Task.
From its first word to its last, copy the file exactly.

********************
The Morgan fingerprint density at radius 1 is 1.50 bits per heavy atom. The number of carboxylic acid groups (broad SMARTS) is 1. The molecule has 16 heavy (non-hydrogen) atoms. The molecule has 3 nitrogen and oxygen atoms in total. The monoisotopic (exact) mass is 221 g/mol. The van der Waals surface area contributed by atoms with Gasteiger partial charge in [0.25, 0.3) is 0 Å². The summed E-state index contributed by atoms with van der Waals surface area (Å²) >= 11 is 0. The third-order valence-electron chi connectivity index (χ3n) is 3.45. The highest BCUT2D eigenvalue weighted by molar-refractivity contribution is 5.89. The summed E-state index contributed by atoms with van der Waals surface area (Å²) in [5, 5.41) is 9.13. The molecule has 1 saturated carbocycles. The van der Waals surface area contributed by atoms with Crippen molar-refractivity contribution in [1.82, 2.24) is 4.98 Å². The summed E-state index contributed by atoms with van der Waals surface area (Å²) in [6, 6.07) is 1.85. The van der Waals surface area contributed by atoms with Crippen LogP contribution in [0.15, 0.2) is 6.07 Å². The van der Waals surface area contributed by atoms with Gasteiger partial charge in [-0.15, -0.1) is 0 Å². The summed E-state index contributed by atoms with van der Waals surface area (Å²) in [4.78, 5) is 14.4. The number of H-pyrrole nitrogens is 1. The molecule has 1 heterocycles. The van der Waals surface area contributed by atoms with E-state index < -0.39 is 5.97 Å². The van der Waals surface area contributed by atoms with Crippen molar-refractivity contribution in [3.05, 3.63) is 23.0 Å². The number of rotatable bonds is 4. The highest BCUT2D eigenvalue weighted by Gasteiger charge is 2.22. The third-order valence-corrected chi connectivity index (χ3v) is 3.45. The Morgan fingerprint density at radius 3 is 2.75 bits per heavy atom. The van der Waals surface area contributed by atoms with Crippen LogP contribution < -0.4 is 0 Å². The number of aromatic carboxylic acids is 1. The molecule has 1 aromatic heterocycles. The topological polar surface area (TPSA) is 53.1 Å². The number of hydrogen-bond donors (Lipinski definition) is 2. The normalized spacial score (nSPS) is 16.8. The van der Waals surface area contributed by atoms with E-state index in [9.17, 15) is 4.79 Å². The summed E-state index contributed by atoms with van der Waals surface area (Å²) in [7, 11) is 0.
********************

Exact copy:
The Morgan fingerprint density at radius 1 is 1.50 bits per heavy atom. The number of carboxylic acid groups (broad SMARTS) is 1. The molecule has 16 heavy (non-hydrogen) atoms. The molecule has 3 nitrogen and oxygen atoms in total. The monoisotopic (exact) mass is 221 g/mol. The van der Waals surface area contributed by atoms with Gasteiger partial charge in [0.25, 0.3) is 0 Å². The summed E-state index contributed by atoms with van der Waals surface area (Å²) >= 11 is 0. The third-order valence-electron chi connectivity index (χ3n) is 3.45. The highest BCUT2D eigenvalue weighted by molar-refractivity contribution is 5.89. The summed E-state index contributed by atoms with van der Waals surface area (Å²) in [5, 5.41) is 9.13. The molecule has 1 saturated carbocycles. The van der Waals surface area contributed by atoms with Crippen molar-refractivity contribution in [1.82, 2.24) is 4.98 Å². The summed E-state index contributed by atoms with van der Waals surface area (Å²) in [6, 6.07) is 1.85. The van der Waals surface area contributed by atoms with Crippen LogP contribution in [0.15, 0.2) is 6.07 Å². The van der Waals surface area contributed by atoms with Gasteiger partial charge in [-0.15, -0.1) is 0 Å². The summed E-state index contributed by atoms with van der Waals surface area (Å²) in [4.78, 5) is 14.4. The number of H-pyrrole nitrogens is 1. The molecule has 1 heterocycles. The van der Waals surface area contributed by atoms with E-state index < -0.39 is 5.97 Å². The van der Waals surface area contributed by atoms with Crippen molar-refractivity contribution in [3.05, 3.63) is 23.0 Å². The number of rotatable bonds is 4. The highest BCUT2D eigenvalue weighted by Gasteiger charge is 2.22. The third-order valence-corrected chi connectivity index (χ3v) is 3.45. The Morgan fingerprint density at radius 3 is 2.75 bits per heavy atom. The van der Waals surface area contributed by atoms with Crippen LogP contribution < -0.4 is 0 Å². The number of aromatic carboxylic acids is 1. The molecule has 1 aromatic heterocycles. The topological polar surface area (TPSA) is 53.1 Å². The number of hydrogen-bond donors (Lipinski definition) is 2. The normalized spacial score (nSPS) is 16.8. The van der Waals surface area contributed by atoms with E-state index in [9.17, 15) is 4.79 Å². The summed E-state index contributed by atoms with van der Waals surface area (Å²) in [7, 11) is 0.